No it isn't a good way of salting and it isn't the standard way either. There is no reason or benefit to store the salt before it is used. The point of salt is just to prevent parallel and precomputation attacks. Storing it ahead of time means in an undetected compromise the attacker would learn of 'future salts' which undermine the precomputation resistance.
After the salt is generated and used to hash the password it can simply be stored in the database right next to the hashed password. There is no reason to come up with more complicated schemes.
So as an example let's say Bob signs up at your website. He provides a username of 'bob' and a password of 'passw0rd'. Your login/signup code generates a random 64 bit salt of 'ed7d9075fe3d31e7'. You should be using a KDF like PBDKF2 instead of a simple hash to securely hash passwords. For this simple example lets assume it is just a single hash like SHA-256. Instead of hashing just the password you hash the password concatenated with the salt. Let's imagine the resulting hash is '58e901b....'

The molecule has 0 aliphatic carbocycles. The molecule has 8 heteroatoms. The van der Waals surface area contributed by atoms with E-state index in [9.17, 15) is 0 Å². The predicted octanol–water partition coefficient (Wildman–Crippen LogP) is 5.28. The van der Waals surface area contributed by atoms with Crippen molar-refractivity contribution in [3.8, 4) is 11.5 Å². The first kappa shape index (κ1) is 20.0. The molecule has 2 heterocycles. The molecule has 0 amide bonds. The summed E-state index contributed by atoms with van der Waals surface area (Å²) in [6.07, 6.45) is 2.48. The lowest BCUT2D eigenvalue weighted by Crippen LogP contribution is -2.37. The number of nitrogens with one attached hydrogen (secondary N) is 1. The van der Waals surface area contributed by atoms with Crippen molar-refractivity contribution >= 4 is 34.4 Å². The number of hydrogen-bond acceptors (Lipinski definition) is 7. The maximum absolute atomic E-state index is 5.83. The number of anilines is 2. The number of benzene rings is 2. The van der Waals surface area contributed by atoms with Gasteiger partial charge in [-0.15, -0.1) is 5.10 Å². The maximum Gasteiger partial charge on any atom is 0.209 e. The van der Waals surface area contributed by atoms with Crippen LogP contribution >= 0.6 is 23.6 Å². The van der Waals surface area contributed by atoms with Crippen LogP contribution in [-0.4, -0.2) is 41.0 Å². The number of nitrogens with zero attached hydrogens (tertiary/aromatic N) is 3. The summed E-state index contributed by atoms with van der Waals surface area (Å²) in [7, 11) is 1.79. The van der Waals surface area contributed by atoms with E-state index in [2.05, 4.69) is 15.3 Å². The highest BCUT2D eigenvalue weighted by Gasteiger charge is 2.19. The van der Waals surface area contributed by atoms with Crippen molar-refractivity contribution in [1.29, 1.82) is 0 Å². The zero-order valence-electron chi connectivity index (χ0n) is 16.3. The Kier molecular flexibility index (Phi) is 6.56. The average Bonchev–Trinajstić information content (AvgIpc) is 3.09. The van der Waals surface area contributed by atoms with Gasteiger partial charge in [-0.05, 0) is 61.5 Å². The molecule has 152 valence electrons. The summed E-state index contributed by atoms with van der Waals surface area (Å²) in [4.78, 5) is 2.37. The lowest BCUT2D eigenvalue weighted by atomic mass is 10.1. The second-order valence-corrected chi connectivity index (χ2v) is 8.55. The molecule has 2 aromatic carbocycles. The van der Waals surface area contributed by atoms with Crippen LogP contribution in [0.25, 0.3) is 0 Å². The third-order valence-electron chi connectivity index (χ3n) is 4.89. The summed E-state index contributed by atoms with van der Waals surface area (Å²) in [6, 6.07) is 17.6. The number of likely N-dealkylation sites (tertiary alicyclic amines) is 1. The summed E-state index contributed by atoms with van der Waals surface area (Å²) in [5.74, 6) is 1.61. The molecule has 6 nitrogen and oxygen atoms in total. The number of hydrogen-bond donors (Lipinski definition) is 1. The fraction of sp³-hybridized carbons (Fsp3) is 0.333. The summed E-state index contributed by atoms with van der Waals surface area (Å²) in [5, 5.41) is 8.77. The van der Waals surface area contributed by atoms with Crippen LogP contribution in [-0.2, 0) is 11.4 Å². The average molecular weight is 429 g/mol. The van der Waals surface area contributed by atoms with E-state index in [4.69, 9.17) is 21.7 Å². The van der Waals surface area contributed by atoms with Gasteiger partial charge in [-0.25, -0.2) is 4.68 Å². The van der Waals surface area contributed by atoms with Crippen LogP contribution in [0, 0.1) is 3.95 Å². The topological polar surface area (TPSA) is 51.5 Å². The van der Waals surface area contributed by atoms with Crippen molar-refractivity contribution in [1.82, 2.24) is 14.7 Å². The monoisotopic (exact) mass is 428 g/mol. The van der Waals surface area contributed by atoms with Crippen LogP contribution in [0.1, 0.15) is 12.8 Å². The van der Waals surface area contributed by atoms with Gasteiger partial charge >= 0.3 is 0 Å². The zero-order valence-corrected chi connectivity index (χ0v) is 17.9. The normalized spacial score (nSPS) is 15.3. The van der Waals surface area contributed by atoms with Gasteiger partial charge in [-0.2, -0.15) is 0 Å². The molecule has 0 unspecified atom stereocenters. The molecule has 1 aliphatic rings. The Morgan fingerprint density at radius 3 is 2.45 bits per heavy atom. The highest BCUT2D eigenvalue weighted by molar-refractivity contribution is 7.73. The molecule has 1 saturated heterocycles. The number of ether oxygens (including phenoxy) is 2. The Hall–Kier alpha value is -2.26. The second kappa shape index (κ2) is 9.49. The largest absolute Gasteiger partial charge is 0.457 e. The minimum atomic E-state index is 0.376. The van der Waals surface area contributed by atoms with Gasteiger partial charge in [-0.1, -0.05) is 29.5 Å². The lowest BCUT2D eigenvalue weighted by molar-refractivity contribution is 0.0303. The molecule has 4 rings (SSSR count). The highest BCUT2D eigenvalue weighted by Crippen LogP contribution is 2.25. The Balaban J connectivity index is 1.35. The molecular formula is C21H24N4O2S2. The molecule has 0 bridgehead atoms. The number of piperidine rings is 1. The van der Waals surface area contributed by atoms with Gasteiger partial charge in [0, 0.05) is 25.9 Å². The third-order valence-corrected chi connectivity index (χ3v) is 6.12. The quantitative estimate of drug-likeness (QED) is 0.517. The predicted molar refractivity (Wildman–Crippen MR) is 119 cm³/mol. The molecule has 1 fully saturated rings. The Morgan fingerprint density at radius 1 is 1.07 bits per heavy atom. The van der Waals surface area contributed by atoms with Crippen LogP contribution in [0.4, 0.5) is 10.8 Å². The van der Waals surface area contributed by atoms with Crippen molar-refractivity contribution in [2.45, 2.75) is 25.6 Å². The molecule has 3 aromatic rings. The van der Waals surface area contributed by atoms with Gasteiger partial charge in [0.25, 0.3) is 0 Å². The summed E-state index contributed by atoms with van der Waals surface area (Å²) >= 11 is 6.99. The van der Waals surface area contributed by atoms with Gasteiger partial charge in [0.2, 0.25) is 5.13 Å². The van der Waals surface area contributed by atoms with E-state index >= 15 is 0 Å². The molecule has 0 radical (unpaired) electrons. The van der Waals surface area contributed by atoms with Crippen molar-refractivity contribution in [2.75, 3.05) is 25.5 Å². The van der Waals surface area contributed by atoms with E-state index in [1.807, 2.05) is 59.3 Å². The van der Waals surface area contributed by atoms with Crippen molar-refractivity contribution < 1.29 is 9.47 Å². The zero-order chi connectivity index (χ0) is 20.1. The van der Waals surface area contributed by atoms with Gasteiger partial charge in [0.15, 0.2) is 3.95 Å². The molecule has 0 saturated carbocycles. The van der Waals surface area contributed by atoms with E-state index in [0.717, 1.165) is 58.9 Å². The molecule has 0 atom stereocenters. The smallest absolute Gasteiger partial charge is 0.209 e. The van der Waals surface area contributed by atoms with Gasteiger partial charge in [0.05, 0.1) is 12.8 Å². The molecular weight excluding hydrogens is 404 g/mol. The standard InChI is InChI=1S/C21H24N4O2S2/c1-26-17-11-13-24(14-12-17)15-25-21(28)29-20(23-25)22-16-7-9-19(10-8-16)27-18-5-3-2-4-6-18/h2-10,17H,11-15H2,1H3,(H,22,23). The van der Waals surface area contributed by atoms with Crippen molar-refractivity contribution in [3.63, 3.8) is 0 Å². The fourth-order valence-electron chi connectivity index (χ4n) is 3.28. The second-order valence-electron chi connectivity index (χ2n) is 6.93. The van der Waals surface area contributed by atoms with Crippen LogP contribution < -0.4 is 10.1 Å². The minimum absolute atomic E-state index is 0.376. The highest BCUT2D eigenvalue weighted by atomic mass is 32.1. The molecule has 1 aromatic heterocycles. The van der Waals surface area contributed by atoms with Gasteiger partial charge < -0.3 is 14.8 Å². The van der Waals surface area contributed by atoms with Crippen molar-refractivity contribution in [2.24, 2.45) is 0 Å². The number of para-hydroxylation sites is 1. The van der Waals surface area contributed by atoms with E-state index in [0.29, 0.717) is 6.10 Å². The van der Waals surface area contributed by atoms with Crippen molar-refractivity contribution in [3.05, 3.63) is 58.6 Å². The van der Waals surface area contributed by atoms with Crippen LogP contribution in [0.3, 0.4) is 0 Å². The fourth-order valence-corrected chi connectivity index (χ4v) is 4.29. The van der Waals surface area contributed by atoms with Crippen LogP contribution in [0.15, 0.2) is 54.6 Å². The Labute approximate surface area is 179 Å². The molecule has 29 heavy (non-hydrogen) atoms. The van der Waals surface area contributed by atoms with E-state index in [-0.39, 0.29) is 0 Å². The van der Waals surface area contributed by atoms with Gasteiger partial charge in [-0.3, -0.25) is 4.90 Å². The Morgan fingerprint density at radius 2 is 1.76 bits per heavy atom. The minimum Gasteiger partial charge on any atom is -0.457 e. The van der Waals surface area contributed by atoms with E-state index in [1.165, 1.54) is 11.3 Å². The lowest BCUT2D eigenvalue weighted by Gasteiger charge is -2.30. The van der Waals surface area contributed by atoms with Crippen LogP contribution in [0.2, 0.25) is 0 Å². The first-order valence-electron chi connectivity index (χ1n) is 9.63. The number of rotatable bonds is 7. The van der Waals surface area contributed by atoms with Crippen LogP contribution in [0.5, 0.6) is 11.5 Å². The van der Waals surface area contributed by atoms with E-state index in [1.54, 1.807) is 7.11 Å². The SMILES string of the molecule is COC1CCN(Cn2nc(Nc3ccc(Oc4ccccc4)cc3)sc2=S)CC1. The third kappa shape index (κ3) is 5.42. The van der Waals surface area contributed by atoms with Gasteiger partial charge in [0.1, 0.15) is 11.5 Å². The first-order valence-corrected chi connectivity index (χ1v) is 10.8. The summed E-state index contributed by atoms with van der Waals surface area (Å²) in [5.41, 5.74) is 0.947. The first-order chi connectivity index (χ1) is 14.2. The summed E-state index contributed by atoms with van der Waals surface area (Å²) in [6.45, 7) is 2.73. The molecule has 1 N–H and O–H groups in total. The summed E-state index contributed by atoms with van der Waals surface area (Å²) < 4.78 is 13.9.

You would store in the user table of your database a record with
username = bob, hashedpassword = 0x58e901b..., salt = ed7d9075fe3d31e7.
When someone attempts to login with username of 'bob' and password of 'pass' you would lookup the username 'bob' to read the salt and hashed password from the database. You take the password from the attempted login ('pass') and concatenate it with the salt from the database to produce a hash exactly like you did on signup. You don't know what bob's correct password but you do know it should produce the hash stored in the database. In this case the password is wrong so it will produce a different password and can provide an error.